Brew Year’s Day at The Stop’s Green Barn

Posted on January 16, 2012


January finally felt like January (finally!) with the frigid cold air greeting my face as I stepped out in the open.  Looking from the inside, it seems comfortable and toasty-warm sunny.  But this cold doesn’t stop me from my resolve.  This year is the year I seek out what Canadian foodies do in the winter.  I will be embracing the cold if I discover that there is good food as a reward.  That should be motivation enough, don’t you think so?

This weekend I checked out The Stop’s Food Community Centre’s Brew Year’s Day at the Brewery Market at Wychwood Barns at St.Clair and Christie. Fashioned like a farmer’s market, the event promoted locally produced beers.  During warmer months, a series of these events happens, highlighting a different Ontario brewery every weekend.  Beers were dispensed through portable coolers rigged with keg-pumps accompanied by good food catered directly from The Stop’s Green Barn kitchen.

For this weekend, the event had two breweries, The Great Lakes Brewery and Cheshire Valley Brewing with Buddha Dog providing the food to wash down with the beer.  Accompanied by my good friend, Natalia, we walked through the center hallway of Wychwood Barns, swiftly admiring the quiet nostalgia of old brick walls and high ceilings, rounding towards the back where The Stop’s Food Community Centre located.  We were greeted by a crowd of people lounging on picnic tables, holding skewers of what looked to me as roasted marshmallows.  Food and warmth on this cold weather was a good idea.  I  was amused with how people still find a way to enjoy themselves despite the cold.

This slideshow requires JavaScript.

We go in and I see a person selling food tickets, color-coded to each item listed on a menu written on a chalkboard behind him. Just like any other food event, I try finding out what I should expect once I get there.  This time, other than the beer, I was curious about Buddha Dog.  Reading up about them, I see they have a healthy following at PEI and are starting to make waves in Toronto.  I checked the menu and I find that for today, Buddha Dog was showcasing Chili Dog.  I meant to order that item but I got a vegetarian chili instead.  Both items are on the menu.  My bad on not being specific.  That regret was short-felt though as the vegetarian hit all the right places on my tummy.  The comforting warmth of the chili was a welcome thing, the spice not overly aggressive to kill my taste buds.  I was just enough to give you an interesting note.  I must apologize that I did not take any pictures of it.  The event does not have enough tables for me to set up the food and start snapping away.  As Natalia and I went about with beer in one hand and chili on another, I was sloshing the chili on its bowl.  It would be a food stylist’s nightmare for me to include it on my shooting spree.  I don’t think my food stylist friend, Abe Wornovitzky, would forgive me. I can just imagine him grimacing if he sees such a picture.  I went back to the chili dog and I was glad that I did.  No matter as it is not your conventional North American size for a hotdog, it is full-packed with flavor and lives up to all the hype.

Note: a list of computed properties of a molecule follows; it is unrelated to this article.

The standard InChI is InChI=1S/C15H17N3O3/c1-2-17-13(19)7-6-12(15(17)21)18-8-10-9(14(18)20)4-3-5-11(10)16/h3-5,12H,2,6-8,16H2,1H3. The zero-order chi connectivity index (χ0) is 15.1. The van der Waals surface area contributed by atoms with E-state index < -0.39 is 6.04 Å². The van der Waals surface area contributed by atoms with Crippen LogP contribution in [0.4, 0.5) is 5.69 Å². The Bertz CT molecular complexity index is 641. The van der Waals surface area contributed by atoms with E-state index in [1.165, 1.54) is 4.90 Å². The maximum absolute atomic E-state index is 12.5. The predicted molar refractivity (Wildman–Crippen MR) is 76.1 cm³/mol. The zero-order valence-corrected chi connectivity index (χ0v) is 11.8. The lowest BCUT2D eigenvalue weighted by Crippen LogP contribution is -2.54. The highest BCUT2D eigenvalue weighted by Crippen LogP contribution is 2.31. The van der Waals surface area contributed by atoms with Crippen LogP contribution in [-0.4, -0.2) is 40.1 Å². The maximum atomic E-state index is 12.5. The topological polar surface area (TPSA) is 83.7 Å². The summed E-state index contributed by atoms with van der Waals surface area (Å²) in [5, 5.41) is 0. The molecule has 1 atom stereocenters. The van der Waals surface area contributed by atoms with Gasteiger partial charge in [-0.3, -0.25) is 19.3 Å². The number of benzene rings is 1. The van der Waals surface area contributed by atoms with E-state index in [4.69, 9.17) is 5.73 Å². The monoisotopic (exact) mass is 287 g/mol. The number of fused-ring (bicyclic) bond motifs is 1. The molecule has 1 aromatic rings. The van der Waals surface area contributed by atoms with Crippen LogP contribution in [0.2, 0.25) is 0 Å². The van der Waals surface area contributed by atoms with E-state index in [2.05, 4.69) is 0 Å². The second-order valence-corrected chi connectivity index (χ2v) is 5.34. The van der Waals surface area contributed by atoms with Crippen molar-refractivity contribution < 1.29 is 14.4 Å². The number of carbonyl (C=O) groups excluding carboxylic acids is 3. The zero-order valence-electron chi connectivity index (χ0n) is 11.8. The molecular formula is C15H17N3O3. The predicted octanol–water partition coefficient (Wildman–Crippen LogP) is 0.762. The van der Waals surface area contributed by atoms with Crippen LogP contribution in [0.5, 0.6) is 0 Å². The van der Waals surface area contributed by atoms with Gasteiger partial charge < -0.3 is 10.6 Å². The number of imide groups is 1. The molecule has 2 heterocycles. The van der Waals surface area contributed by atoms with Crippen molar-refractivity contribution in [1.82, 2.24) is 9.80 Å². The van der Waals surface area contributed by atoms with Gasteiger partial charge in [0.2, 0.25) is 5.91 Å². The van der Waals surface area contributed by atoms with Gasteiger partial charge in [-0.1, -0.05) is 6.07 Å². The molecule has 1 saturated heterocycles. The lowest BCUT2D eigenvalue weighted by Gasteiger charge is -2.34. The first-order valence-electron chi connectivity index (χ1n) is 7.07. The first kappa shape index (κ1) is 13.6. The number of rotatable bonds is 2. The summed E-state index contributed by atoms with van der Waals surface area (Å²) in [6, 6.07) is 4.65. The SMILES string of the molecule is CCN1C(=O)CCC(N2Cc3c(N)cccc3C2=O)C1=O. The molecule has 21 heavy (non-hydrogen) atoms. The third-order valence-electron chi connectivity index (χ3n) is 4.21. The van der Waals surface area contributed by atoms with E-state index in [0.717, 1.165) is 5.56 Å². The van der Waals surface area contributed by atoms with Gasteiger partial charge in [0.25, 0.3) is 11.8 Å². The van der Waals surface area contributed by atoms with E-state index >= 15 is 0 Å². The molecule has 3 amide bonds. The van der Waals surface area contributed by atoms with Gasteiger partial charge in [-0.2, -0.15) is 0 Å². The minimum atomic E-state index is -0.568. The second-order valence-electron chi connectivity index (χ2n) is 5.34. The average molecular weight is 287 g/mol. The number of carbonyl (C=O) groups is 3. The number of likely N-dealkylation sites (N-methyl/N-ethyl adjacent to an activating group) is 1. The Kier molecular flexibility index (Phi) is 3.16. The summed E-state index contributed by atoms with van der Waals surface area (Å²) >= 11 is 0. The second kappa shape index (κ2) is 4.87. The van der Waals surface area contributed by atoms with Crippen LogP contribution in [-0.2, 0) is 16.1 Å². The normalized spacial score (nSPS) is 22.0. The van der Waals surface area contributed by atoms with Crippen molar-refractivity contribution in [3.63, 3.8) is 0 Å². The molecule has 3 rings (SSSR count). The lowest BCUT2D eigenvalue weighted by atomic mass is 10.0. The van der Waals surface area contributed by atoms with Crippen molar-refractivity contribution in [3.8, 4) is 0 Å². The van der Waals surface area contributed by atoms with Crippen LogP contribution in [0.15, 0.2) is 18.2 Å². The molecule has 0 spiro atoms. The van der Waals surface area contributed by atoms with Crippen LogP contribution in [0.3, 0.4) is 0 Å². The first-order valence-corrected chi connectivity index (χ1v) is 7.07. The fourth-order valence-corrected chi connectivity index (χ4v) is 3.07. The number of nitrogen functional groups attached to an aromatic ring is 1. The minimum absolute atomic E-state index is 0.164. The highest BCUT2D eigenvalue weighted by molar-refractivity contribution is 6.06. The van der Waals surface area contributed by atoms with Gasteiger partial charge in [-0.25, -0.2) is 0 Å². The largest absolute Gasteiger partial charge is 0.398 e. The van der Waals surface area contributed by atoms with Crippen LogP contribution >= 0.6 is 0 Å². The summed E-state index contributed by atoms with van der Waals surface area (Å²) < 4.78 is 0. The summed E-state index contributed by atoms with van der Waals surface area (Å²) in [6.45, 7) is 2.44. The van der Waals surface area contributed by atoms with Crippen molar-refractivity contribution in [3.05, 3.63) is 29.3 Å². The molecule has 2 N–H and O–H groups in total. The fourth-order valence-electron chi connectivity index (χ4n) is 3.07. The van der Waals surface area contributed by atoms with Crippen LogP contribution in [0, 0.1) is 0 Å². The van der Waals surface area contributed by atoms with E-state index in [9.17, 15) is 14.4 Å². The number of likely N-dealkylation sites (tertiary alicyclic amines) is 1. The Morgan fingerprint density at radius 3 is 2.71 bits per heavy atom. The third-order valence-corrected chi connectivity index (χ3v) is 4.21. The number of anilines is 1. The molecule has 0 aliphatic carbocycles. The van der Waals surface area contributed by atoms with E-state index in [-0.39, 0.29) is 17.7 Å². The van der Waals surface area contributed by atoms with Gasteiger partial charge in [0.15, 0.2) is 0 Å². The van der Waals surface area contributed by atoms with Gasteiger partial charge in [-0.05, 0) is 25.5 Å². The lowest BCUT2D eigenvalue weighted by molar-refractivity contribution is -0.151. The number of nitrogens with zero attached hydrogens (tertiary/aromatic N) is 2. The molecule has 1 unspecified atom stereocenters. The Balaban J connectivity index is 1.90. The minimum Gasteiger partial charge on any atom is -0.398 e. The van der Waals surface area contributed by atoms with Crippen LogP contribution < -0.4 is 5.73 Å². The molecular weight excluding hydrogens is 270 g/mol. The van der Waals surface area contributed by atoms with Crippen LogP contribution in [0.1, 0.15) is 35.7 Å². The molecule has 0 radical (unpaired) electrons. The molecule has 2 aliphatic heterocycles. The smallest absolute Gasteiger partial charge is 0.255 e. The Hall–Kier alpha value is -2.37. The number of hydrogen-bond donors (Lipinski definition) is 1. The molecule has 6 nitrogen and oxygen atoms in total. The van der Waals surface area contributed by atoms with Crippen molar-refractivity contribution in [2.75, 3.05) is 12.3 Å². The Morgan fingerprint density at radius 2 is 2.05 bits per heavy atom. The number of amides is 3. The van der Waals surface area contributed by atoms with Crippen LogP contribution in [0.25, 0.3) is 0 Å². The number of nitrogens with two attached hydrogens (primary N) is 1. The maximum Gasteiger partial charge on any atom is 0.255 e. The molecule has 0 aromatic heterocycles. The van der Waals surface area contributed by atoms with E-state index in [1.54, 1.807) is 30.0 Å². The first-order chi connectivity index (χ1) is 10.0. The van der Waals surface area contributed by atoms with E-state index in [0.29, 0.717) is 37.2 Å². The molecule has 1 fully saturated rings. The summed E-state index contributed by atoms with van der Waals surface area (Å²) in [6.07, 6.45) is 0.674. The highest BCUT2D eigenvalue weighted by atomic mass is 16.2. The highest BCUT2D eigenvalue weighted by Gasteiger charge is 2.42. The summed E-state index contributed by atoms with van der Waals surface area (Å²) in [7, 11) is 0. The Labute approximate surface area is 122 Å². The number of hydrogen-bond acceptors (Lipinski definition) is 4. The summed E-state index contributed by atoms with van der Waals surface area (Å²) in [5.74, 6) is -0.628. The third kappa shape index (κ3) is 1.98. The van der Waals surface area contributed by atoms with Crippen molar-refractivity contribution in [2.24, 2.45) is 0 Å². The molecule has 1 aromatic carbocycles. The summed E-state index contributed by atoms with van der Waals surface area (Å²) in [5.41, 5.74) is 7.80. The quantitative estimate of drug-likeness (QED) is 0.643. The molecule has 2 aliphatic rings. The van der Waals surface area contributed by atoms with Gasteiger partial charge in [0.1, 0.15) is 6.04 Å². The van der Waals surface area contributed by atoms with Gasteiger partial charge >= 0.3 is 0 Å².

So goes for the beer we tasted. I hardly have pictures of the beer.  Between Natalia and me, we tried four different kinds.  Just like the chili, it was hard to get to the table with the froth holding reaming frothy on the top.  Maybe it would be the time that it is more right for you, my dear readers, to come and see the next Brewery Market weekend, to see the wide choice of beers they are offering.  How’s that for an excuse for lack of pictures? Teeheehee… :p.  What is notable to mention is that I actually liked one dark beer!  Most of the time I stay away from stouts as my tolerance for the bitter after taste is too low.  What the Great Lakes Brewery had for sampling was actually interesting in taste, with hints of coffee and caramel flavour added.  Maybe that balanced out the bitterness to me.  As for Cheshire Valley Brewing, I like their Scottish Pale Ale.  Not too bitter but still full-bodied.

To find these beers on any day, check out their websites for restaurants that have them on tap.  Some of the Great Lakes are available at the LCBO for purchase.

Posted in: Midtown, Toronto Eats